Don’t watch opinion polls to predict Trump’s fate. Watch the stock market. | Adam Goodman
As long as the economy hums and the Dow stays high, the president’s re-election chances are good.
Adam Goodman, Tampa Bay Times correspondent. (Adam Goodman)
Adam Goodman, Tampa Bay Times correspondent. (Adam Goodman)
Published Aug. 9, 2019

The crystal ball for political pundits and activists, aggregated daily by, are the presidential polling numbers. They’re like TripAdvisor for travelers interested in a guided tour to a single destination: The White House.

This data, honed by habit and regurgitated as gospel, is used by pseudo prophets and oracles to forecast winners and losers. Trump’s up, Trump’s down. The Democrats can’t lose, the Democrats can’t win.

In reality, it just doesn’t matter.

That’s because in the cool recesses of the West Wing, only two numbers merit constant vigilance. One is the size of the audience commanded by our commander-in-chief for the greatest political reality show in history — easily 100 million a day between media coverage (TV, cable, print, online) and daily conversations around the dinner table.

Here’s the more telling number, one that history confirms is both the president’s greatest selling point and his best buttress against any of the more than 20 Democrats out to defeat him: the Dow Jones Industrial Average.

Created more than 130 years ago by Wall Street Journal editor Charles Dow and statistics savant Edward Jones, it drives every story line about America’s economic health and, by extension, our own.

Impacted by world events as much as economics (wars, unrest, disasters natural and manmade, etc.), the index consists of 30 corporate behemoths representing millions of jobs and trillions in value. It includes tech giants like Apple and Microsoft, consumer giants like Walmart and Proctor & Gamble, and financial giants like Visa and American Express in an American potpourri of business power.

The Dow is also something else: a reliable diviner of an incumbent president’s odds of re-election.

Going back to 1928, only three incumbents — Herbert Hoover, Jimmy Carter and George H.W. Bush — failed to win a second term. All three shared one thing in common: they ruled amid a recession. Hoover presided over the start of the Great Depression. Carter was felled by long gas lines and 18 percent interest rates. Bush couldn’t prevent a stagnant national economy from mitigating an unmitigated triumph in Operation Desert Storm.

All the others — from FDR and Eisenhower, to Reagan, Clinton and Obama — won a second term by putting the economy first.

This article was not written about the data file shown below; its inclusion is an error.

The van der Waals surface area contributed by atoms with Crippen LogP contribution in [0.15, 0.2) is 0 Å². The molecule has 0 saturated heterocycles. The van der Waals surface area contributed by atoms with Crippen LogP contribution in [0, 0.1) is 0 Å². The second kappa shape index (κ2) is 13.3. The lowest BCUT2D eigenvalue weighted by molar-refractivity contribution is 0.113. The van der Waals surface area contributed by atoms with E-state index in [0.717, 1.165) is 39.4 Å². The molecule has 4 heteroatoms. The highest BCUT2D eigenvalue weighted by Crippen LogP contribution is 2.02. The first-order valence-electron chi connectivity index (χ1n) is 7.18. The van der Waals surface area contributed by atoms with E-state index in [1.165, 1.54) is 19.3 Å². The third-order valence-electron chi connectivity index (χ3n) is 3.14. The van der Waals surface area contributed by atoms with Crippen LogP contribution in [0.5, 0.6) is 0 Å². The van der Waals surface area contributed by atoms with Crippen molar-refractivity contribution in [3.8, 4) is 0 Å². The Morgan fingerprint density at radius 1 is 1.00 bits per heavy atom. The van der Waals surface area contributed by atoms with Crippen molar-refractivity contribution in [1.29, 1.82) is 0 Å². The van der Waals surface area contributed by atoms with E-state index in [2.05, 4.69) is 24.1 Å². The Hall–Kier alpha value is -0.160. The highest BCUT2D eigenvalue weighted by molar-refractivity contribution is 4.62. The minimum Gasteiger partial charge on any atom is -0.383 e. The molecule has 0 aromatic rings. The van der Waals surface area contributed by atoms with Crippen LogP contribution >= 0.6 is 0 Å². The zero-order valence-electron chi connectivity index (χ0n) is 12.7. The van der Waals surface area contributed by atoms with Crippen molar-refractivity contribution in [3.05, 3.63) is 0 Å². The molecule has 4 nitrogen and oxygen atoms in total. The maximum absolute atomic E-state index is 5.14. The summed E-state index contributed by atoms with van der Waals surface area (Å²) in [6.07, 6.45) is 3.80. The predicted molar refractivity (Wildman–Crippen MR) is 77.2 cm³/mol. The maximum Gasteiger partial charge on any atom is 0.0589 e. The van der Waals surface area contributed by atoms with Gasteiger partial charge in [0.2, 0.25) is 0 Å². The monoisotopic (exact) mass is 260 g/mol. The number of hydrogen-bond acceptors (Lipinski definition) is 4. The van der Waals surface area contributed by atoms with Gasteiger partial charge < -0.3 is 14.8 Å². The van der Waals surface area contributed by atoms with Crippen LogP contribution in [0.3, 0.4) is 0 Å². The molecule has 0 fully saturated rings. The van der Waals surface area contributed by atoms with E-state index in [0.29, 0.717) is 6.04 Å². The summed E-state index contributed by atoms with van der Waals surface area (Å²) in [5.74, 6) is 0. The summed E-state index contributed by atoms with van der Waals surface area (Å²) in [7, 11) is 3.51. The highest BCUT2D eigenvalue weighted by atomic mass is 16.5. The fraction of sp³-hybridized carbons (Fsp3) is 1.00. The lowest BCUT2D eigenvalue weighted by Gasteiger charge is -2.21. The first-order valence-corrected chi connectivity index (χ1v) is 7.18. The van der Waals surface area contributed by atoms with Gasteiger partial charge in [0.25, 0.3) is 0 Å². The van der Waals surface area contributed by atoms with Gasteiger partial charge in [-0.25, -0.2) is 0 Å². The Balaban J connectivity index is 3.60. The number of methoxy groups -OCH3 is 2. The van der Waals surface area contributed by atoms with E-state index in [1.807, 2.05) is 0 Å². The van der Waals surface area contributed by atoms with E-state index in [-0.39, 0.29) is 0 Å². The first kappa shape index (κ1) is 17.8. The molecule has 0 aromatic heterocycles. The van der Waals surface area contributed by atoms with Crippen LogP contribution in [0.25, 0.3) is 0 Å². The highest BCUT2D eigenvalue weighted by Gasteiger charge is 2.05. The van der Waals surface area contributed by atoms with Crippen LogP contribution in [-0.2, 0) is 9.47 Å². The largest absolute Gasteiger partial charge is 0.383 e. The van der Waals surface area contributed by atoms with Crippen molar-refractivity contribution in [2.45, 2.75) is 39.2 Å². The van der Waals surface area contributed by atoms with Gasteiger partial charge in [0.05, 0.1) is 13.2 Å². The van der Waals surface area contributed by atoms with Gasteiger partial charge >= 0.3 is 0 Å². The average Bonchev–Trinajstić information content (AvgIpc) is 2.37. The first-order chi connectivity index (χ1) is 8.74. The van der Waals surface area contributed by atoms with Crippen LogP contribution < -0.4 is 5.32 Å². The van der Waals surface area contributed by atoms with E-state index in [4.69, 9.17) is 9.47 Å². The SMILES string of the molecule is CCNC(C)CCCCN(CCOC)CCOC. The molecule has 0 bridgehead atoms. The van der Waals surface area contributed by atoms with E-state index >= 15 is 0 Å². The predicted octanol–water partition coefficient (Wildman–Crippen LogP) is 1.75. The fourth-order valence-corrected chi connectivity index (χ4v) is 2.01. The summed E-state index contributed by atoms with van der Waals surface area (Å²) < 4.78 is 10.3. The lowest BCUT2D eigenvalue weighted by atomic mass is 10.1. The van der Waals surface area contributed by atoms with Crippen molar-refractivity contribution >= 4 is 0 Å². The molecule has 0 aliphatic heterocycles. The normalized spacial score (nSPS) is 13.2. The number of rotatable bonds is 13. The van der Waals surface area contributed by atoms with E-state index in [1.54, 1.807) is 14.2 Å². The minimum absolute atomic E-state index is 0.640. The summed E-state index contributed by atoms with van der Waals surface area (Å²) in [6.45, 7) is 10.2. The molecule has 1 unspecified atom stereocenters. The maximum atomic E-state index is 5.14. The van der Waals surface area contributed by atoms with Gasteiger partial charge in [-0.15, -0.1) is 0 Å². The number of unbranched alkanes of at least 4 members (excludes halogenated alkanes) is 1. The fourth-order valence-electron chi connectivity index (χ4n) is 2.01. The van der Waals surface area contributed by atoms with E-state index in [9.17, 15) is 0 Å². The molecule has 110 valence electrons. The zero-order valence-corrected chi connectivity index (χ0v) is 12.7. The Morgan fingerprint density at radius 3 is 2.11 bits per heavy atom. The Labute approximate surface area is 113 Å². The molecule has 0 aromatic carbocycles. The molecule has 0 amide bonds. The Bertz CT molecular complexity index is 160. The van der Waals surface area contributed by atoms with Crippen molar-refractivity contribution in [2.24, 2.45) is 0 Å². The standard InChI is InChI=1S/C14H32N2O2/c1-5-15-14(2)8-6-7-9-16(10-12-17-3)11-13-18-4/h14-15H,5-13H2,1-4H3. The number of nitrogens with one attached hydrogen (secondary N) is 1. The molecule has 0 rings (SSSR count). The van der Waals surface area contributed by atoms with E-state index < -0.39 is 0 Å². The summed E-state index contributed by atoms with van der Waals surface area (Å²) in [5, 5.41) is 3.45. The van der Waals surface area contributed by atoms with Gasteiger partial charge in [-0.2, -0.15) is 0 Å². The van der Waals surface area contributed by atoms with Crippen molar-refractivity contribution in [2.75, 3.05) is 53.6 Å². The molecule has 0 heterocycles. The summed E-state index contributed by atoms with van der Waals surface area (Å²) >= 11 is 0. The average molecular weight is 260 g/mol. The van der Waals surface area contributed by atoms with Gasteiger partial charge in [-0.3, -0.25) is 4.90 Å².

Fast forward to 2019. Jobs are back, inflation is modest, consumer confidence is near historic highs, and the Dow is up -- more than 6000 points since the president’s inauguration.

This is Donald Trump’s “trump card” to disarm the doubters and neutralize the naysayers, an accomplishment he can trumpet without a megaphone because it speaks for itself.

So when he’s slammed for ribalding Tweets, or second-guessed for trying to disarm North Korea’s Kim Young Krazy via engagement, or assailed when the Chinese manipulate the yuan, the president has this ace up his sleeve.

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Consider the travails of other nations today that don’t have it as good.

Britain’s GDP has been battered by Brexit, down 3 percent already, with another 3 percent to come if Boris Johnson goes ahead (or goes rogue) with a “no deal” exit.

Hong Kong has been paralyzed by massive protests that are not only killing sales and investment but freedom itself.

Greece? The biggest peacetime recession in history.

Brazil? Some 13 million out of work.

South Africa? No jobs, no electricity, and short of water.

Venezuela? 13,000 percent inflation, and citizens rabid with hunger.

By contrast, the Dow is riding a wave of success this year:

• Microsoft is up 30 percent.

• Cisco’s stock has doubled in three years.

• Coca Cola has healthy growth across every major beverage line.

• Proctor & Gamble has double digit sales gains in everything from Crest and Pepto-Bismol to Tide.

So let the handicappers go wild parsing polls in search of peril and potential. Let the cheerleaders on the left foment havoc with the confidence of those in the middle and on the right.

Like many presidents before him, Trump keeps a close eye on the Dow, with fingers crossed the good times continue to roll. Despite some nervy moments Monday, the Dow closed Thursday above the 26,000 mark and was up for the week by mid-day Friday.

So here’s the prophecy. Should the Dow fall below 20,000 before November 2020, signaling recession, Trump will be in trouble.

If it stays between 20,000 and 26,000, gird yourself for a competitive campaign.

Yet if the brainchild of Messrs. Dow and Jones eclipses 26,000 by Election Day, Donald Trump will be on his way to a second term.

Adam Goodman is a national Republican media consultant based in St. Petersburg and the first Edward R. Murrow Fellow at Tufts University’s Fletcher School of Law and Diplomacy.